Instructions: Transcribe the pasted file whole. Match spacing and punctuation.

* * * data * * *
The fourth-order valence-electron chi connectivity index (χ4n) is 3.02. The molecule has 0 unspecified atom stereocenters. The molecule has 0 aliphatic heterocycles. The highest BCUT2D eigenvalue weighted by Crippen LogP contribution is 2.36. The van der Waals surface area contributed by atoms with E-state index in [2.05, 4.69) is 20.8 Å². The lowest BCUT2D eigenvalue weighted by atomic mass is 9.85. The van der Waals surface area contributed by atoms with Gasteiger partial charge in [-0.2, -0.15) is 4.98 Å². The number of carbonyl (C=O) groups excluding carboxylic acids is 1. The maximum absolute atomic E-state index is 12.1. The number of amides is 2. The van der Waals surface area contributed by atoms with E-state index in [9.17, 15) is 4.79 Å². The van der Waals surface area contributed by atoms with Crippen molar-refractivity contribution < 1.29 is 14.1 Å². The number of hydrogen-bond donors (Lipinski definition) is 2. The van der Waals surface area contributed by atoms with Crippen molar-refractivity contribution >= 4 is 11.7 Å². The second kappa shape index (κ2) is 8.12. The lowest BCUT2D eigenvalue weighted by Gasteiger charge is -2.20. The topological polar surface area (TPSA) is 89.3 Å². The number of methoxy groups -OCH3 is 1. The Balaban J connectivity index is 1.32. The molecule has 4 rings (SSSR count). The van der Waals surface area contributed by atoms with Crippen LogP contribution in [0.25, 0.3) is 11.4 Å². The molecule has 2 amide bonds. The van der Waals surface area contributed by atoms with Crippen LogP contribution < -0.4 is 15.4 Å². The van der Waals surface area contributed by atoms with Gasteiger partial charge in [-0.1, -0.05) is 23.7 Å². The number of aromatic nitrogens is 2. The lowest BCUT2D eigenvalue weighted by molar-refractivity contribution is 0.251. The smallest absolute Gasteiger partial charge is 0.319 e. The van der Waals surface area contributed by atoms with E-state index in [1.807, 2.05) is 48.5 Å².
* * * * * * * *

The fourth-order valence-electron chi connectivity index (χ4n) is 3.02. The molecule has 0 unspecified atom stereocenters. The molecule has 0 aliphatic heterocycles. The highest BCUT2D eigenvalue weighted by Crippen LogP contribution is 2.36. The van der Waals surface area contributed by atoms with E-state index in [2.05, 4.69) is 20.8 Å². The lowest BCUT2D eigenvalue weighted by atomic mass is 9.85. The van der Waals surface area contributed by atoms with Gasteiger partial charge in [-0.2, -0.15) is 4.98 Å². The number of carbonyl (C=O) groups excluding carboxylic acids is 1. The maximum absolute atomic E-state index is 12.1. The number of amides is 2. The van der Waals surface area contributed by atoms with E-state index in [9.17, 15) is 4.79 Å². The van der Waals surface area contributed by atoms with Crippen molar-refractivity contribution < 1.29 is 14.1 Å². The number of hydrogen-bond donors (Lipinski definition) is 2. The van der Waals surface area contributed by atoms with Crippen molar-refractivity contribution >= 4 is 11.7 Å². The second kappa shape index (κ2) is 8.12. The lowest BCUT2D eigenvalue weighted by Gasteiger charge is -2.20. The topological polar surface area (TPSA) is 89.3 Å². The number of methoxy groups -OCH3 is 1. The Balaban J connectivity index is 1.32. The molecule has 4 rings (SSSR count). The van der Waals surface area contributed by atoms with Crippen LogP contribution in [0.25, 0.3) is 11.4 Å². The molecule has 2 amide bonds. The van der Waals surface area contributed by atoms with Crippen LogP contribution < -0.4 is 15.4 Å². The van der Waals surface area contributed by atoms with Gasteiger partial charge in [-0.1, -0.05) is 23.7 Å². The number of aromatic nitrogens is 2. The lowest BCUT2D eigenvalue weighted by molar-refractivity contribution is 0.251. The smallest absolute Gasteiger partial charge is 0.319 e. The van der Waals surface area contributed by atoms with E-state index in [1.807, 2.05) is 48.5 Å².